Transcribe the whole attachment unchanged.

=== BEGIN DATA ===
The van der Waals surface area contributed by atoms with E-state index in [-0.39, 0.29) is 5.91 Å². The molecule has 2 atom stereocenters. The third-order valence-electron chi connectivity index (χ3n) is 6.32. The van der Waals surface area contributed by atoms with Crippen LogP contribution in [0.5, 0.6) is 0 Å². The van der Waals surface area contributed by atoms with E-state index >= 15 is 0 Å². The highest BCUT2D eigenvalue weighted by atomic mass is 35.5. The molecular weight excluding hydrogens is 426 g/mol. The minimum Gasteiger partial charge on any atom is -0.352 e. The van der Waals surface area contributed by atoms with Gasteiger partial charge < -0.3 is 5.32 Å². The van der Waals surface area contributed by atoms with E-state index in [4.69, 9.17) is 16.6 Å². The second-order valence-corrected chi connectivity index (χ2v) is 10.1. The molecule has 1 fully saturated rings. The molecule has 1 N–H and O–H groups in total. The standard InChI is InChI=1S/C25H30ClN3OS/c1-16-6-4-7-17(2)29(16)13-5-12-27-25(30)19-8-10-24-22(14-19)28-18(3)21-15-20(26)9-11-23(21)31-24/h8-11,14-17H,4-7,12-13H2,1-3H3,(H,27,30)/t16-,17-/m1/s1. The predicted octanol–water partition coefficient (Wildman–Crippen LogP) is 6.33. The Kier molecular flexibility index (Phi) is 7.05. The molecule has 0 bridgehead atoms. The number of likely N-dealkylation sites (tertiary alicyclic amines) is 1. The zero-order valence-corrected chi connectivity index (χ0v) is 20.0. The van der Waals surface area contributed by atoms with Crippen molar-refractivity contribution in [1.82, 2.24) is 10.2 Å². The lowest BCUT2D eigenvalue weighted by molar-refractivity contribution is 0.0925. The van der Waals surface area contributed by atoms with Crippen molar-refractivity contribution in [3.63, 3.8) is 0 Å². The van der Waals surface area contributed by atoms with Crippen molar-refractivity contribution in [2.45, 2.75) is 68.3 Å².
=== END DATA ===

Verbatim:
The van der Waals surface area contributed by atoms with E-state index in [-0.39, 0.29) is 5.91 Å². The molecule has 2 atom stereocenters. The third-order valence-electron chi connectivity index (χ3n) is 6.32. The van der Waals surface area contributed by atoms with Crippen LogP contribution in [0.5, 0.6) is 0 Å². The van der Waals surface area contributed by atoms with E-state index >= 15 is 0 Å². The highest BCUT2D eigenvalue weighted by atomic mass is 35.5. The molecular weight excluding hydrogens is 426 g/mol. The minimum Gasteiger partial charge on any atom is -0.352 e. The van der Waals surface area contributed by atoms with Gasteiger partial charge < -0.3 is 5.32 Å². The van der Waals surface area contributed by atoms with E-state index in [4.69, 9.17) is 16.6 Å². The second-order valence-corrected chi connectivity index (χ2v) is 10.1. The molecule has 1 fully saturated rings. The molecule has 1 N–H and O–H groups in total. The standard InChI is InChI=1S/C25H30ClN3OS/c1-16-6-4-7-17(2)29(16)13-5-12-27-25(30)19-8-10-24-22(14-19)28-18(3)21-15-20(26)9-11-23(21)31-24/h8-11,14-17H,4-7,12-13H2,1-3H3,(H,27,30)/t16-,17-/m1/s1. The predicted octanol–water partition coefficient (Wildman–Crippen LogP) is 6.33. The Kier molecular flexibility index (Phi) is 7.05. The molecule has 0 bridgehead atoms. The number of likely N-dealkylation sites (tertiary alicyclic amines) is 1. The zero-order valence-corrected chi connectivity index (χ0v) is 20.0. The van der Waals surface area contributed by atoms with Crippen molar-refractivity contribution in [1.82, 2.24) is 10.2 Å². The lowest BCUT2D eigenvalue weighted by molar-refractivity contribution is 0.0925. The van der Waals surface area contributed by atoms with Crippen molar-refractivity contribution in [3.63, 3.8) is 0 Å². The van der Waals surface area contributed by atoms with Crippen molar-refractivity contribution in [2.45, 2.75) is 68.3 Å².